Constipation

What is Constipation?

Constipation is difficulty with irregular bowel movements, or passing hard and dry stool. Constipation is common among children, aged ones and pregnant women. Every individual has different bowel patterns. Constipation is often shows symptoms like bloating, uncomfortable and sluggishness. Constipation is not a serious problem if we understand the right cause at the right time.

  • Constipated means your bowel movements are difficult or happen less often than normal. The normal length of time between bowel movements varies widely from person to person like some people have bowel movements three times a day while others have them only once or twice a week.
  • Constipation may be interpreted differently by different people. Some refer to it as infrequent bowel movement while for others it is difficulty in passing stool. Some people feel constipated if their bowel movement is incomplete.
  • In some cases, constipation may accompany diarrhea, as in the case of the irritable bowel syndrome. It is therefore essential that constipation be viewed from these different perspectives and treated accordingly.

Constipation in Children

Constipation occurs commonly in children. Constipation depends upon comparison with how often the child normally passes stools and with the usual consistency of his or her stools. The majority of children with constipation do not have a medical disease or disorder causing the constipation. Rarely, a disorder causes infants and children to have significant problems moving their bowels.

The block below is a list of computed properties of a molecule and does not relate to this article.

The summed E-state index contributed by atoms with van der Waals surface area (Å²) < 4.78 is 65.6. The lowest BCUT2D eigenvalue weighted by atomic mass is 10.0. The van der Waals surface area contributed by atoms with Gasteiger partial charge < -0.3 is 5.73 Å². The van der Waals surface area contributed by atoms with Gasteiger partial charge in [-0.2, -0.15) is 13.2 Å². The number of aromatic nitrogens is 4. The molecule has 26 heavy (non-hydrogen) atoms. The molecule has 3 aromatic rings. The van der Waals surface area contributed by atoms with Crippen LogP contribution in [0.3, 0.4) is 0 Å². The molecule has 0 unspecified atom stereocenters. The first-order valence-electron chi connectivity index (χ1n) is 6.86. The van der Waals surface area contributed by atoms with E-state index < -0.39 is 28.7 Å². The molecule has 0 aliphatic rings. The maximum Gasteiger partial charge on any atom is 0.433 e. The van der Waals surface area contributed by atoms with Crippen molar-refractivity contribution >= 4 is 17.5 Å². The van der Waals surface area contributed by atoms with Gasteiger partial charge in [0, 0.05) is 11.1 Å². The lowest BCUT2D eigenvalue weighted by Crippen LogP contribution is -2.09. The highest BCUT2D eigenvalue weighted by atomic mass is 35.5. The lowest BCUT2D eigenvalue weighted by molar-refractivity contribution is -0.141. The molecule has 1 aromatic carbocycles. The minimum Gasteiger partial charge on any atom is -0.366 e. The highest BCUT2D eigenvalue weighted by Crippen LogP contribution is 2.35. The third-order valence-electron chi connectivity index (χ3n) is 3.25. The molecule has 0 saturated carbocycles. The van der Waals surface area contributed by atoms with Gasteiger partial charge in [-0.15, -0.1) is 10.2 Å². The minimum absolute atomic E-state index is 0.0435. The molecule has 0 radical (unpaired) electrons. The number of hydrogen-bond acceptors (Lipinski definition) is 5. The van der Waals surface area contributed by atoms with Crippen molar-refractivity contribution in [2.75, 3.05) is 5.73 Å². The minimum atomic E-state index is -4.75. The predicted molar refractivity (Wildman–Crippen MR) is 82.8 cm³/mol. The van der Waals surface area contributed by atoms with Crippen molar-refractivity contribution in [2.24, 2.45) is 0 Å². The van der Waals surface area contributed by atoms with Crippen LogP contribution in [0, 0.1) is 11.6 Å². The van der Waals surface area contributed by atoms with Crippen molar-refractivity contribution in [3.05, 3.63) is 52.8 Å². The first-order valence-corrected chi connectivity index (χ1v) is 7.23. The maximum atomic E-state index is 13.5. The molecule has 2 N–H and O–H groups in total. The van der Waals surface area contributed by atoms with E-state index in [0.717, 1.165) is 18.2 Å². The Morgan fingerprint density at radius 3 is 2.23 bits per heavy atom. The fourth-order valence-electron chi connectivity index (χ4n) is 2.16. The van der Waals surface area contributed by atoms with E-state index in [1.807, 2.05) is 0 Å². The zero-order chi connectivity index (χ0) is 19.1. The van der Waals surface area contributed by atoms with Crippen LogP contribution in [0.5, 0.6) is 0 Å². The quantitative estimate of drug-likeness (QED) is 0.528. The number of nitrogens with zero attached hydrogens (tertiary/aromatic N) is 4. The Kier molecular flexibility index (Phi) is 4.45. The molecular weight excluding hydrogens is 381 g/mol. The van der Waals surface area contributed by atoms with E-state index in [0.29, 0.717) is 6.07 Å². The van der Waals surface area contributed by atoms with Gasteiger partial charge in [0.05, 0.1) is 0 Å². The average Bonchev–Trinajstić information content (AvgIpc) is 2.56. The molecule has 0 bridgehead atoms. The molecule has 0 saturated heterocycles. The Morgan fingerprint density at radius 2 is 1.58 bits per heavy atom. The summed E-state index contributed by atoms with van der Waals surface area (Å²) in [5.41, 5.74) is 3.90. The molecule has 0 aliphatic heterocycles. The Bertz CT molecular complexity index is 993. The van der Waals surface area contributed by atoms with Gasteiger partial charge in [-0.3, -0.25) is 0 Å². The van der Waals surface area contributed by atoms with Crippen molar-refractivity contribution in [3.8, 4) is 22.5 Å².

Causes of Constipation in Children

Children older than 18 months are often so involved in their play that they lack time or patience for toilet breaks.

  • In school they don't use washroom as they are concerned with lack of privacy or the cleanliness of the washroom.
  • Children may have had a prior frightening experience that makes them want to avoid the bathroom. Over time, their brain learns to ignore repeated urges by the colon to visit the bathroom. As stool remains in the colon, the colon will absorb water out of the stool, making it hard and dry. This hard stool is even more difficult or painful to pass, which causes the child to continue "holding it."
  • Changes in diet, or a different diet affect bowel habits.  In children, high-fiber diets have not been proven to improve constipation. Infants and children who eat well-balanced meals typically are not constipated.
  • Teenagers and toddlers who eat a lot of sugar and desserts are prone to difficult passing of their stools.
  • Few medical disorders can cause chronic constipation.
  • Diabetes is common medical problem associated with constipation.

Constipation in babies


Home remedies to get rid of Constipation

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